Gov. Jerry Brown’s landmark law that sends additional dollars to K-12 students from disadvantaged communities will meet its funding goals two years ahead of schedule under a budget proposal to be unveiled in Sacramento on Wednesday.

The governor’s budget, according to sources who spoke on the condition they not be identified, will commit to full financing of the Local Control Funding Formula at a cost that could be close to $2.6 billion in the fiscal year that begins in July.

Betsy DeVosHigher EducationK-12LAUSD

L.A.'s push for attendance, funding for low-income schools, campus pot bans: What's new in education

Gov. Jerry Brown (Barbara Davidson / Los Angeles Times)
Gov. Jerry Brown (Barbara Davidson / Los Angeles Times)

In and around Los Angeles:

  • As students return to L.A. Unified classrooms, the district stresses the importance of attendance.
  • According to public records, L.A. Unified had only 12 unfilled teaching positions at the start of this school year.

In California:

  • The Local Control Funding Formula — a relatively new education funding and accountability law — gets fully funded in Gov. Jerry Brown’s state budget proposal.
  • The state’s colleges and universities plan to continue to ban marijuana on their campuses.

Nationwide:

  • What the Trump era means for Howard University, a historically black college in Washington, D.C.
  • More female and minority students are taking AP computer science classes.

Apple should study how iPhone use might hurt kids, two big investors say

Two big shareholders of Apple Inc. are concerned that the entrancing qualities of the iPhone have fostered a public health crisis that could hurt children — and the company as well.

In a letter to the smartphone maker dated Jan. 6, activist investor Jana Partners LLC and the California State Teachers’ Retirement System urged Apple to create ways for parents to restrict children’s access to their mobile phones. They also want the Cupertino, Calif., company to study the effects of heavy usage on mental health.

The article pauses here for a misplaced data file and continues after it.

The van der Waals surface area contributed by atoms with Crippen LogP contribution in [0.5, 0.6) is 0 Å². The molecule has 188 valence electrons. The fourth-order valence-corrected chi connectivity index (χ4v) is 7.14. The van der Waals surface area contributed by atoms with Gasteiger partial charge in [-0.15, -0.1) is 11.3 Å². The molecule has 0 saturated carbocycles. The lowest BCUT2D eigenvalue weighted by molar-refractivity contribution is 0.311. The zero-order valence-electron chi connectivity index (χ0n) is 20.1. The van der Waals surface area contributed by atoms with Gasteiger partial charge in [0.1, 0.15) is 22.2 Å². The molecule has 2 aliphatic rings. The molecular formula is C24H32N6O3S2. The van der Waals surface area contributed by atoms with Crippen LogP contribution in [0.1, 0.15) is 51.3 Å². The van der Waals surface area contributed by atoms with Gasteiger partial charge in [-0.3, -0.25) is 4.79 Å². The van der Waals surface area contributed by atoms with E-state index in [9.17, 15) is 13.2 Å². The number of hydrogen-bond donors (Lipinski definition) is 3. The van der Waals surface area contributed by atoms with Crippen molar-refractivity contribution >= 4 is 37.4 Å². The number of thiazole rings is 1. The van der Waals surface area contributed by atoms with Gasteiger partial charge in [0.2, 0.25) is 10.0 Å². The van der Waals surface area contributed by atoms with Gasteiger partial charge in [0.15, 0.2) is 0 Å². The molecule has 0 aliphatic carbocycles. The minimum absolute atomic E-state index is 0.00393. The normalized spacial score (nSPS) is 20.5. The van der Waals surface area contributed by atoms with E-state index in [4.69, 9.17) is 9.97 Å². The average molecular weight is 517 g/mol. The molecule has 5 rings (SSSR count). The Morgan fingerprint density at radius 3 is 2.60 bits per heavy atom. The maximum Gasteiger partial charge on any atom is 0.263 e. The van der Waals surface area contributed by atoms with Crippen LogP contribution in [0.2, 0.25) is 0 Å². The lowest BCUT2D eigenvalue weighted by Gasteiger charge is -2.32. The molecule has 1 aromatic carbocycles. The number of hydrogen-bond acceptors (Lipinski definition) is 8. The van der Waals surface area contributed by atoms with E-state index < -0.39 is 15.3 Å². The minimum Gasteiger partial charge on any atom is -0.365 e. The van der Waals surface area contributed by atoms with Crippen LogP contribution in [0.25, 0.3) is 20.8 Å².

“There is a growing body of evidence that, for at least some of the most frequent young users, this may be having unintentional negative consequences,” says the letter from the two investors, which combined own about $2 billion in Apple shares. The “growing societal unease” is “at some point is likely to impact even Apple.”

For ParentsK-12LAUSD

Michelle King era closes with questions about the future of the Los Angeles Unified School District

LAUSD Supt. Michelle King, who recently announced her retirement so she can focus on battling cancer (Al Seib / Los Angeles Times)
LAUSD Supt. Michelle King, who recently announced her retirement so she can focus on battling cancer (Al Seib / Los Angeles Times)

Board of Education members face difficult decisions this week after the sudden retirement of L.A. schools Supt. Michelle King. The school board will meet Tuesday in closed session, its first gathering since King announced Friday that she has cancer and that she will not return to work following a four-month medical leave.

King’s departure and what comes next has raised questions about her legacy, the state of the school district and the path forward. People also are concerned about King, who is making a stunning, saddening exit from the scene after a term in office that began in January 2016 with widespread hope and good feelings.

Higher EducationUniversity of California